ACWA, along with stakeholders from ASWM, the Association of State Flood Plain Managers, the National Mining Association, the NAHB and others, participated in a discussion on the Administration’s Infrastructure Principles. During the discussion, Corps representatives discussed several areas of the Infrastructure Principles that would impact their programs including water resources development, inland navigation, WIFIA and permitting efficiencies to improve processes and deliver projects efficiently. The bulk of the discussion focused on the “One Agency, One Decision” principle outlined in the Administration’s proposal. Under the “One Agency, One Decision” principle establishing a coordinated and timely process for environmental reviews of major infrastructure projects. One lead Federal agency will be responsible for navigating each major infrastructure project through the entire Federal environmental review and permitting process, including section 401 water quality certifications. The principles also suggest CEQ issue revised regulations to streamline the NEPA processes, authorize federal agencies to use nationwide permits without additional USACE review, consolidate authority for section 404 wetlands jurisdictional determinations with USACE, eliminate EPA’s 404 veto authority. The USACE is taking input from interested stakeholders on the principles through an informal process. Comments can be submitted to CW.Infrastructure.Team@USACE.ARMY.MIL.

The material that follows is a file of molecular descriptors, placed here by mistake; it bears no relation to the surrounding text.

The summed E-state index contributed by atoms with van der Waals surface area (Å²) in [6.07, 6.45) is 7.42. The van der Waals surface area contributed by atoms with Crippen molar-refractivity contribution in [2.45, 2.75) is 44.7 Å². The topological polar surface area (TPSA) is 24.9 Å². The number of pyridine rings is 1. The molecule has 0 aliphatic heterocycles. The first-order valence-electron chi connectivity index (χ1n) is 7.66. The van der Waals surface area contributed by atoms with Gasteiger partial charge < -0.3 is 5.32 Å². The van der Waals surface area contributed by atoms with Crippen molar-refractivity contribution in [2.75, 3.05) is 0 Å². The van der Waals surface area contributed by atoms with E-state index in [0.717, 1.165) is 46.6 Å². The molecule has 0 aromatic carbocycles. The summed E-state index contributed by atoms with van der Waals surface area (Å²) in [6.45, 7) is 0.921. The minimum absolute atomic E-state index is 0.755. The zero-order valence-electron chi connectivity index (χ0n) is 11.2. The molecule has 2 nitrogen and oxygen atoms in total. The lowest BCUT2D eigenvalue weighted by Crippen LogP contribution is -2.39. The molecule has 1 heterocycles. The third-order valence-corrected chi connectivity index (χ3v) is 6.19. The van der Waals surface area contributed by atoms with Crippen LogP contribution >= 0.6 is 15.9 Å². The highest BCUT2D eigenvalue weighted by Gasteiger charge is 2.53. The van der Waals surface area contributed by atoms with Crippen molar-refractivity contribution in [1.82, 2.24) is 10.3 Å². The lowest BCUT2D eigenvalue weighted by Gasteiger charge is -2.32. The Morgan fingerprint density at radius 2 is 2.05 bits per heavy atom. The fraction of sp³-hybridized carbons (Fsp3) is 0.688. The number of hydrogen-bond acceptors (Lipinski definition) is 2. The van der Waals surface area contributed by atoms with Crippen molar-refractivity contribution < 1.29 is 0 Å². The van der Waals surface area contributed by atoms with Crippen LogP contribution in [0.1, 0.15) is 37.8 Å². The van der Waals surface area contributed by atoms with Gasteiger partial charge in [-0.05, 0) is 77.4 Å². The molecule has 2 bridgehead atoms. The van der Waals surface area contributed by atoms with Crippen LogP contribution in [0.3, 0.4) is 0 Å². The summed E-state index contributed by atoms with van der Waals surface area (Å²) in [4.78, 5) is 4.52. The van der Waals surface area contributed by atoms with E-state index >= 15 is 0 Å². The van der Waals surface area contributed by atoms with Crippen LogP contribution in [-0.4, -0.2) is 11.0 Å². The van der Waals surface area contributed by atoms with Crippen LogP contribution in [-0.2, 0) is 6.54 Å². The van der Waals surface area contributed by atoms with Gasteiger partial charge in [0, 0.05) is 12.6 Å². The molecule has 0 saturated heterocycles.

Federal District Court Judge upholds resumption of North Dakota WOTUS Challenge
Earlier this week, a federal district court judge upheld an order to re-start litigation over the merits of EPA’s 2015 Waters of the U.S. Rule in North Dakota. The suit brought by North Dakota was stayed for much of last year, until the Supreme Court ruled that district courts were in fact the proper venue for challenging WOTUS jurisdictional determinations. EPA and the White House argued that the North Dakota litigation should remain paused because their taking a position would prejudice their ongoing efforts to create a new replacement rule for the 2015 WOTUS rule. The judge, Chief District Judge Daniel L. Hovland, rejected this argument, explaining that the Supreme Court decided which courts were appropriate to hear these challenges with an expectation that the challenges would be heard and not unduly delayed further. If you have questions, feel free to contact Julian Gonzalez.